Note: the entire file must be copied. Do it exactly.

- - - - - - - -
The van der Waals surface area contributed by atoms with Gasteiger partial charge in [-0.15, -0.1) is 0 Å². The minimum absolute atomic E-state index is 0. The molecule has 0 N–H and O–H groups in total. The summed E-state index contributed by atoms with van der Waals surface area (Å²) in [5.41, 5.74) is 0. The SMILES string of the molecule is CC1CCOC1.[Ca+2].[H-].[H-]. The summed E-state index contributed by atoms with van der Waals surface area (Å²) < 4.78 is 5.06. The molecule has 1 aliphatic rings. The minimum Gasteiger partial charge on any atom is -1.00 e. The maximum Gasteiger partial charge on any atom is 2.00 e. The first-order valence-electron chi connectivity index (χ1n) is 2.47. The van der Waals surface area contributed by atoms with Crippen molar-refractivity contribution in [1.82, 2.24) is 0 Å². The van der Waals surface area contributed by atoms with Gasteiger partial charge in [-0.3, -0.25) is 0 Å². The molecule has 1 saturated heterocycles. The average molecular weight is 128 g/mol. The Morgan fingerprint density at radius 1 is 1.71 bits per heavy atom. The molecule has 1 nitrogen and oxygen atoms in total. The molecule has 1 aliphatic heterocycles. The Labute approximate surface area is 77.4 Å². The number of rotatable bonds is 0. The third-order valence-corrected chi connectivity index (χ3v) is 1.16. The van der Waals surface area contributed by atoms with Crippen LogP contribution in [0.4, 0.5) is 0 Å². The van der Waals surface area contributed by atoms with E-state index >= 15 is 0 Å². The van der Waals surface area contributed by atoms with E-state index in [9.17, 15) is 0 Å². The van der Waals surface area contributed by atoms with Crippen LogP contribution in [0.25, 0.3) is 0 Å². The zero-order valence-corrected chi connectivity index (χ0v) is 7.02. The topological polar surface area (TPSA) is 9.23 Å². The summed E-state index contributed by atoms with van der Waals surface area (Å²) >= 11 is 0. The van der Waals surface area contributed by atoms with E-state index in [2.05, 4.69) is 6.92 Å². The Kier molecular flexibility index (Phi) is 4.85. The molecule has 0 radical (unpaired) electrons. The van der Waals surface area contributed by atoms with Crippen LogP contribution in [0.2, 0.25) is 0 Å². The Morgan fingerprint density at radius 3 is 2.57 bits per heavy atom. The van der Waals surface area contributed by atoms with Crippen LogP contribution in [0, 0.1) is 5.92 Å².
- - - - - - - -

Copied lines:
The van der Waals surface area contributed by atoms with Gasteiger partial charge in [-0.15, -0.1) is 0 Å². The minimum absolute atomic E-state index is 0. The molecule has 0 N–H and O–H groups in total. The summed E-state index contributed by atoms with van der Waals surface area (Å²) in [5.41, 5.74) is 0. The SMILES string of the molecule is CC1CCOC1.[Ca+2].[H-].[H-]. The summed E-state index contributed by atoms with van der Waals surface area (Å²) < 4.78 is 5.06. The molecule has 1 aliphatic rings. The minimum Gasteiger partial charge on any atom is -1.00 e. The maximum Gasteiger partial charge on any atom is 2.00 e. The first-order valence-electron chi connectivity index (χ1n) is 2.47. The van der Waals surface area contributed by atoms with Crippen molar-refractivity contribution in [1.82, 2.24) is 0 Å². The van der Waals surface area contributed by atoms with Gasteiger partial charge in [-0.3, -0.25) is 0 Å². The molecule has 1 saturated heterocycles. The average molecular weight is 128 g/mol. The Morgan fingerprint density at radius 1 is 1.71 bits per heavy atom. The molecule has 1 nitrogen and oxygen atoms in total. The molecule has 1 aliphatic heterocycles. The Labute approximate surface area is 77.4 Å². The number of rotatable bonds is 0. The third-order valence-corrected chi connectivity index (χ3v) is 1.16. The van der Waals surface area contributed by atoms with Crippen LogP contribution in [0.4, 0.5) is 0 Å². The van der Waals surface area contributed by atoms with E-state index >= 15 is 0 Å². The van der Waals surface area contributed by atoms with E-state index in [9.17, 15) is 0 Å². The van der Waals surface area contributed by atoms with Crippen LogP contribution in [0.25, 0.3) is 0 Å². The zero-order valence-corrected chi connectivity index (χ0v) is 7.02. The topological polar surface area (TPSA) is 9.23 Å². The summed E-state index contributed by atoms with van der Waals surface area (Å²) >= 11 is 0. The van der Waals surface area contributed by atoms with E-state index in [2.05, 4.69) is 6.92 Å². The Kier molecular flexibility index (Phi) is 4.85. The molecule has 0 radical (unpaired) electrons. The van der Waals surface area contributed by atoms with Crippen LogP contribution in [0.2, 0.25) is 0 Å². The Morgan fingerprint density at radius 3 is 2.57 bits per heavy atom. The van der Waals surface area contributed by atoms with Crippen LogP contribution in [0, 0.1) is 5.92 Å².